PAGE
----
|Miss A Tan||Head of Social Sciences and Teacher of Psychology and Sociology||Antonia.Kielkowska@thomasclarksonacademy.org|
|Miss K Smith||Assistant Principal and Teacher of Psychology||Kirstie.Smith@thomasclarksonacademy.org|
|Ms T McNicol||Assistant Principal and Teacher of Psychology||Tessa.Mcnicol@thomasclarksonacademy.org|
|Ms K Bowen||Senior Assistant SENDCo and Teacher of Sociology||Kerry.Bowen@thomasclarksonacademy.org|
Psychology translates as ‘the study of the human mind’ - but psychology is more than this. Psychology is everywhere around us. It is intriguing, it is emotional, it is scientific and above all it is thought-provoking. This course offers you the opportunity to learn about the science behind human behaviour by understanding how research is conducted and used to develop theories and laws about human behaviour.
In the A level course, we cover a wide range of phenomena from various perspectives. Alongside studying the various theories, we focus on how psychologists work; how they conduct studies, how they collect and analyse data and, most importantly, how they protect their participants from physical and psychological harm.
We study the history of psychology, from the early days of participants looking at an image and describing their thoughts about it to modern brain scanning and DNA analysis techniques.
The skills developed during this course equip students for careers in the law, education, medicine and allied professions, sports, therapy, research and many more.
Assessment and Homework
Assessment takes place throughout the course using a variety of methods. Knowledge and understanding are assessed through written work done in class, during discussion as well as through formal end of chapter assessments at the end of each unit.
There are three written examinations at the end of Year 13, each carrying equal weight. At least 30% of the written papers will assess knowledge and understanding of research methods. 10% of the papers will assess mathematical skills. There is no coursework.
Homework in A-level psychology is an integral part of the course. Each week students are set a Flipped Learning task through OneNote in Teams. Students are expected to complete homework before the lesson, so that teaching time can be used more effectively on discussing the most difficult parts of the topic, clarifying misconceptions and exam practice. Students are expected to complete around 4-5 hours of independent work each week.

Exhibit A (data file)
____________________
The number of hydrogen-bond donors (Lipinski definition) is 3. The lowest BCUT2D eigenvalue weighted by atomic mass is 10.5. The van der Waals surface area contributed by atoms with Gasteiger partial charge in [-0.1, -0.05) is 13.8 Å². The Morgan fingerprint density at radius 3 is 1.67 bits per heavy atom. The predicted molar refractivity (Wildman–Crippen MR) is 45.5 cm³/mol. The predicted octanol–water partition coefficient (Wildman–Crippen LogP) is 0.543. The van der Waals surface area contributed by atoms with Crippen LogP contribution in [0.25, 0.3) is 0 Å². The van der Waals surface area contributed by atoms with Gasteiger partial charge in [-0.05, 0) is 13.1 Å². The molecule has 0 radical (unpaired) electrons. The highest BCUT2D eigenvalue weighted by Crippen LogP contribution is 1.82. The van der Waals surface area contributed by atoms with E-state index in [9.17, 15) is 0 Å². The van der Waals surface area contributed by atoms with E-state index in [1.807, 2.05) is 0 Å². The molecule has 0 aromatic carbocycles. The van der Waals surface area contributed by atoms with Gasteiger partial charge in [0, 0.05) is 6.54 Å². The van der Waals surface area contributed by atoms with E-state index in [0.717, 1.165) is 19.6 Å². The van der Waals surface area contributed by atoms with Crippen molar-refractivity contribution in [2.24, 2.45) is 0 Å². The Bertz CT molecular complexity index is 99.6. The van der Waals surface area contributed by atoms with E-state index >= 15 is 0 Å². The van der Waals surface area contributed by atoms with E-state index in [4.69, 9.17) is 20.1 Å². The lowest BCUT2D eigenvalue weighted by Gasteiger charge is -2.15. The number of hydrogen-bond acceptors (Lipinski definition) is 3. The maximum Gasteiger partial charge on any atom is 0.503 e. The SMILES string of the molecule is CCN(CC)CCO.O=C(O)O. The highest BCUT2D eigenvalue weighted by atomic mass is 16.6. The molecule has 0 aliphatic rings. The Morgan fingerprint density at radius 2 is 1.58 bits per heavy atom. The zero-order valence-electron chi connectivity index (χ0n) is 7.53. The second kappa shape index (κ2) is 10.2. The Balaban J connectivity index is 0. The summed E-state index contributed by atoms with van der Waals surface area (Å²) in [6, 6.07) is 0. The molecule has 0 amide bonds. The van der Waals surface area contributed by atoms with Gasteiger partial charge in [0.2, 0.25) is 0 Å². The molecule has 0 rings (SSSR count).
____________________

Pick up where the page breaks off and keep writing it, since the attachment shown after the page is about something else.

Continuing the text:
Sociology is a subject that rewards and challenges those who are curious about the world around them. It encourages students to question why things are as they are. Sociology develops analytical and evaluative skills and encourages students to express their opinions and debate with others.
Studying Sociology at TCA is an enjoyable, enlightening and challenging experience. Students see the world through the new and exciting lens of informed sociological understanding. This really helps students to mature intellectually and emotionally.
The topics explored include education and family and households in year 12, as well as media and crime and deviance in year 13.
Sociology offers the opportunity to make links between different aspects of the course and wider social and political debates. These can be used to deepen the knowledge base of the students and also to promote debate, develop discussion skills and increase interdependence. Developing these skills then allows students to write with more clarity and evaluate with more authority when answering exam questions.
Assessment and Homework:
Assessment takes place throughout the course using a variety of methods. Knowledge and understanding are assessed through written work done in class, during discussion, through formative assessment on longer essays as well as through formal end of chapter assessments at the end of each unit.
There are three written examinations at the end of Year 13. Each exam carries the equal weight of 33% of the final A level grade. Each exam has a range of questions including short stimulus response and longer essay questions. There is no coursework.
Homework in A-level sociology is an integral part of the course. Each week students are set a Flipped Learning tasks as well as consolidation tasks. Students are expected to complete homework before the lesson, so that teaching time can be used more effectively on discussing the most difficult parts of the topic, clarifying misconceptions and exam practice. Students are expected to complete around 4-5 hours of independent work each week.
Tutor2u resources and website
In addition to the above resources, social sciences department will give you access a number of physical and online subscription resources to help with your A level revision.